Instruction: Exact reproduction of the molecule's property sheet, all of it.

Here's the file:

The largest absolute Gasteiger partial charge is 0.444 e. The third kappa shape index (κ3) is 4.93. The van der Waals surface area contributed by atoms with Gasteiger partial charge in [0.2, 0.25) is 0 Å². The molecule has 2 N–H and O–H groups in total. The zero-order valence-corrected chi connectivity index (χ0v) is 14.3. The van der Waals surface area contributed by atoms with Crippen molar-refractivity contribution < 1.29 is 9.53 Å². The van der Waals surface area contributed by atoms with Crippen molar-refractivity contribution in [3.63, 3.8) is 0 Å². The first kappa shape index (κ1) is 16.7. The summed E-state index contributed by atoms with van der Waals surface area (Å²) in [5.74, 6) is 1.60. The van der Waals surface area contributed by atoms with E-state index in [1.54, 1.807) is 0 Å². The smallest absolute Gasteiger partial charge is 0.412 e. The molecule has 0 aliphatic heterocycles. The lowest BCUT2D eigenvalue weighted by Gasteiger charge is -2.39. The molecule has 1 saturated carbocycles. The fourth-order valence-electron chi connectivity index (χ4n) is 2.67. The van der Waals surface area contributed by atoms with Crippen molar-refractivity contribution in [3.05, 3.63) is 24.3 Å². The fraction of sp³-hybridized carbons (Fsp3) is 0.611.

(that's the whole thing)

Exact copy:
The largest absolute Gasteiger partial charge is 0.444 e. The third kappa shape index (κ3) is 4.93. The van der Waals surface area contributed by atoms with Gasteiger partial charge in [0.2, 0.25) is 0 Å². The molecule has 2 N–H and O–H groups in total. The zero-order valence-corrected chi connectivity index (χ0v) is 14.3. The van der Waals surface area contributed by atoms with Crippen molar-refractivity contribution < 1.29 is 9.53 Å². The van der Waals surface area contributed by atoms with Crippen molar-refractivity contribution in [3.63, 3.8) is 0 Å². The first kappa shape index (κ1) is 16.7. The summed E-state index contributed by atoms with van der Waals surface area (Å²) in [5.74, 6) is 1.60. The van der Waals surface area contributed by atoms with E-state index in [1.54, 1.807) is 0 Å². The smallest absolute Gasteiger partial charge is 0.412 e. The molecule has 0 aliphatic heterocycles. The lowest BCUT2D eigenvalue weighted by Gasteiger charge is -2.39. The molecule has 1 saturated carbocycles. The fourth-order valence-electron chi connectivity index (χ4n) is 2.67. The van der Waals surface area contributed by atoms with Crippen molar-refractivity contribution in [3.05, 3.63) is 24.3 Å². The fraction of sp³-hybridized carbons (Fsp3) is 0.611.